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Aid: Strategies for Effectiveness

I read this on March 22.

The essence of America is energy — the vibrancy of the market, the mobility of the people and the disruptive creativity of the entrepreneurs. This vibrancy grew up accidentally, out of a cocktail of religious fervor and material abundance, but it was nurtured by choice. It was nurtured by our founders, who created national capital markets to disrupt the ossifying grip of the agricultural landholders. It was nurtured by 19th-century Republicans who built the railroads and the land-grant colleges to weave free markets across great distances. It was nurtured by Progressives who broke the stultifying grip of the trusts. (David Brooks, New York Times, March 22, 2010)

This is what has completely broken down for most of the people of Haiti during 350 years of non-opportunity. It is absent now, even among people who have been empowered as their empowerment seems to have been greatly devoted to indulgence and exploitation during that 350 years.

As deeply as someone else believes in salvation I believe that the above statement is a statement about the proper destiny of human beings. Never for a moment do I want to not believe in that possibility for human beings.

That does not mean I assume it – certainly we cannot assume it in Haiti. But it does mean that I want to work carrying the assumption that good sense and vigor are the natural state of human beings and I want my work to help make it real.

I believe that the manner in which we help the people of Haiti matters. Certainly emergency medical care and food and protection should be rushed to Haiti as quickly as possible. But we do not want to help in the rebuilding of the Haiti that was. We want to help in the building of a nation that can work well for its people.

The following are a series of statements that I’ve heard among people thinking about Haiti. I think these statements have value and I’ll be adding to this list.

  1. Temporary solutions tend to become permanent solutions
  2. Aid that flows thru the local government (if big in scale and continuing) tends to foster patronage, top down power, and corruption. Aid that creates formal sector jobs tends to create a tax paying middle class to which government must answer at election time. People are empowered by jobs.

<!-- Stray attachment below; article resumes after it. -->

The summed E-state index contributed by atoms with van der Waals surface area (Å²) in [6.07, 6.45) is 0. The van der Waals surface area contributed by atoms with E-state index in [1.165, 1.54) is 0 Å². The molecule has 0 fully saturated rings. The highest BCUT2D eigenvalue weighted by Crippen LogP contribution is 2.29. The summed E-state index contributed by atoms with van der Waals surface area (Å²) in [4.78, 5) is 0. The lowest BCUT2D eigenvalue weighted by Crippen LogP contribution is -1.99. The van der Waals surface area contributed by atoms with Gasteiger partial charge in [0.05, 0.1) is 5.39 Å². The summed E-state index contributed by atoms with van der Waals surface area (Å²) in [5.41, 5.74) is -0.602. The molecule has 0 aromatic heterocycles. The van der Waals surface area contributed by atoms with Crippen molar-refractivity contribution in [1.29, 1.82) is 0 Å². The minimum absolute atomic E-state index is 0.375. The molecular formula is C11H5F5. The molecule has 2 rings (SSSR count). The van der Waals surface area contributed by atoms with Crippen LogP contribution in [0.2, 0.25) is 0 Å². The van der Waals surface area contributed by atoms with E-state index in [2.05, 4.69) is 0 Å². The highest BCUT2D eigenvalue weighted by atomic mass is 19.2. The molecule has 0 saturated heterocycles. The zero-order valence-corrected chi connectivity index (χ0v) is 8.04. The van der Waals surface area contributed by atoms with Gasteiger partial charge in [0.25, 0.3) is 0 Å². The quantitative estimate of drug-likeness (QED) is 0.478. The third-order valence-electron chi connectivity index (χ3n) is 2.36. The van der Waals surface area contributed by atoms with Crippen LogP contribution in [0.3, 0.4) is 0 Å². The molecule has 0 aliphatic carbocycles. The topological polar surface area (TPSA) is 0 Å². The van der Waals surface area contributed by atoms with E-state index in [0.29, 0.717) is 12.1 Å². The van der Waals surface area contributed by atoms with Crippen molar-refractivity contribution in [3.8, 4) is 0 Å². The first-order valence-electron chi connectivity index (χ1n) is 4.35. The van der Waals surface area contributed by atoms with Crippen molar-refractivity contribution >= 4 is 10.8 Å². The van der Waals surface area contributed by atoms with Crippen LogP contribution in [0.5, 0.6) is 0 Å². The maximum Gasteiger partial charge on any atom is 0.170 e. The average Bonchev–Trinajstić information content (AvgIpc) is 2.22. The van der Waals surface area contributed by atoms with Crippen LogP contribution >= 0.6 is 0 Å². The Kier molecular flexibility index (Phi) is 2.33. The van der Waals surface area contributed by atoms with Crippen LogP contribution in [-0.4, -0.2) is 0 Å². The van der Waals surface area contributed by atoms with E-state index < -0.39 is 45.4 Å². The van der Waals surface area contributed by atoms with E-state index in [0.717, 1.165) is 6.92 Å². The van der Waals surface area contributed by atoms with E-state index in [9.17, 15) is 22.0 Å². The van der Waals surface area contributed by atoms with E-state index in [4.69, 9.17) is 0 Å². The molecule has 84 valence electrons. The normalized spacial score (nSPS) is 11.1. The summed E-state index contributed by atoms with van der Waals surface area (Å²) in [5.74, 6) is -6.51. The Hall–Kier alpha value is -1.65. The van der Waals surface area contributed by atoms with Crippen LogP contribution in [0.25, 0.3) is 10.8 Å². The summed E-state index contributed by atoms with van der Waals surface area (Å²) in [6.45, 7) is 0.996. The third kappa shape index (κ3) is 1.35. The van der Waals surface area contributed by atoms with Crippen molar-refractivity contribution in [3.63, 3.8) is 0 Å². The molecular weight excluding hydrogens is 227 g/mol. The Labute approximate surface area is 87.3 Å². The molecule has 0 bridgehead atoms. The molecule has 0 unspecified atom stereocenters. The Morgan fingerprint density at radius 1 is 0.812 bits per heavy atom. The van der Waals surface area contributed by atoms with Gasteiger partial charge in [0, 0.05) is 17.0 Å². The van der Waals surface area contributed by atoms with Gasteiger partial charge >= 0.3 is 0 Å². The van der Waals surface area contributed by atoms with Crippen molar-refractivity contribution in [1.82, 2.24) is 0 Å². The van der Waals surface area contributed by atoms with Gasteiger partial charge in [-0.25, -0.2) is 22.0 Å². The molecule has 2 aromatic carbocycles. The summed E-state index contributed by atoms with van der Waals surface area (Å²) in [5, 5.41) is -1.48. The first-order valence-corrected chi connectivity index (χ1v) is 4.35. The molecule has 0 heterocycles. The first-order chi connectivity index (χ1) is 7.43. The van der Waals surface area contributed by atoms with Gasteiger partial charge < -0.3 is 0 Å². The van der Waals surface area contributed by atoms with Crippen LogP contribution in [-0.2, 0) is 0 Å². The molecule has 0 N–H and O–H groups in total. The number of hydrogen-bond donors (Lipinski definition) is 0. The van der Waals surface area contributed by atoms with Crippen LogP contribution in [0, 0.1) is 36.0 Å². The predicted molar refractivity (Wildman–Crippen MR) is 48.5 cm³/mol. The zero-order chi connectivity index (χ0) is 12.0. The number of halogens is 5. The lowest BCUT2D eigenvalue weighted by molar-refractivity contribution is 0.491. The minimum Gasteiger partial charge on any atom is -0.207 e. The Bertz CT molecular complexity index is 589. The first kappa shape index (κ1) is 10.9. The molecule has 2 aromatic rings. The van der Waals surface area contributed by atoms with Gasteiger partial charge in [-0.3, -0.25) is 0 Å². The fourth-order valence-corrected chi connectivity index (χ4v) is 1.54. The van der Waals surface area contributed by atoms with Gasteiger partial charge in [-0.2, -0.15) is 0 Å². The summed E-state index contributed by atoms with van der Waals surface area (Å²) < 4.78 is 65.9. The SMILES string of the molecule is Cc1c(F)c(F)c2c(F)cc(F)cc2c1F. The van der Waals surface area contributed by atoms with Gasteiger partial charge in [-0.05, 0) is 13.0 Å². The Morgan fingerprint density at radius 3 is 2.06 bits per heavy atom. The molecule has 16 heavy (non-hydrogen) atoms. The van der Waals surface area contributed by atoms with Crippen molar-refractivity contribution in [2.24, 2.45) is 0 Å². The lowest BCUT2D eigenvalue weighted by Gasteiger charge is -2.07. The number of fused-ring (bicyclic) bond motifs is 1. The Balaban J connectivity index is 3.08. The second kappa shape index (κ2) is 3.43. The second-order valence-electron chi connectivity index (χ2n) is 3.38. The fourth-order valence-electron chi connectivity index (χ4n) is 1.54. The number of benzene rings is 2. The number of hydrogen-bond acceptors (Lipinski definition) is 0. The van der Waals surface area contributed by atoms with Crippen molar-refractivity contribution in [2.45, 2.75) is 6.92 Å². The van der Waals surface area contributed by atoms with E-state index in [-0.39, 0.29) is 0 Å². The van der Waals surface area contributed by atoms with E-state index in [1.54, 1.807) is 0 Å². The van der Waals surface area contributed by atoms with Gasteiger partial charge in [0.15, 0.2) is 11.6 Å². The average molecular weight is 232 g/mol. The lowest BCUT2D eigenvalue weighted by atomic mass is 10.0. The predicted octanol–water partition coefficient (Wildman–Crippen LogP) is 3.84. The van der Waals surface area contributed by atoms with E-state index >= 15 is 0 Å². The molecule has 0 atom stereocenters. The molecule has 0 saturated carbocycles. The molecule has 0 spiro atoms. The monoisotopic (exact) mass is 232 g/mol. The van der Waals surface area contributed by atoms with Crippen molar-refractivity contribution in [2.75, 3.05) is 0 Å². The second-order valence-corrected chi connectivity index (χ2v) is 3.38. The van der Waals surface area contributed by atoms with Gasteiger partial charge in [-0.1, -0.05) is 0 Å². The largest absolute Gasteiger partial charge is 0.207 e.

3. We might want to look at different kinds of assistance in terms of how rapidly they pay off.
    1. Emergency aid (Good Samaritan aid) is essential, and we believe it helps people to get back on their feet. Certainly Family Promise is a good example.
    2. Education is essential to long term sensibility, but its payoff is long term. It makes a difference in 40 or 50 years.
    3. Formal sector jobs may have the most rapid payoff of all our aid methods. Every week we should ask how many formal sector jobs have we created.
  4. Haiti has a favored nation trade status with the U.S. How can we nurture or create marketing apparatus to take advantage of it. What are Haiti’s possible exports. How can we get production started and moving to export. Coffee appears to be number 1 on that list.

I learned a lot about coffee attending seder performed by Mark Wasserman & Sue Gurland last night (language is carefully chosen). Mark’s niece’s husband (Mark Cordray) worked his way thru college in a coffee house and started his own in Savannah after graduation. He sold it in 2003 after 12 or 20 years in the business. He says we can think of their being two kinds of coffee. Aribica originally came from Yemen and is grown throughout the Carribean in high plateau shaded areas. It is the best and preferred by Starbucks et al. Robusta is grown in lowland areas, used by Maxwell House and others who care most about price. It takes 5-7 years for a seedling to start producing, but then it produces for 25 years. When it ceases to produce it is cut to a stump and grows back for another 25 years of production. Beans are better than pre-ground because antioxidants are released when it is ground. We should be able to create a good marketing spiel around this and see if we can get a whole lot more coffee sold from Jane Tierney is starting to think about other marketing avenues, and the UU fellowship in Palm Beach Gardens has a strong “Fair Trade” concern. ../../../events/fairtrade070428.htm Let’s learn from them.

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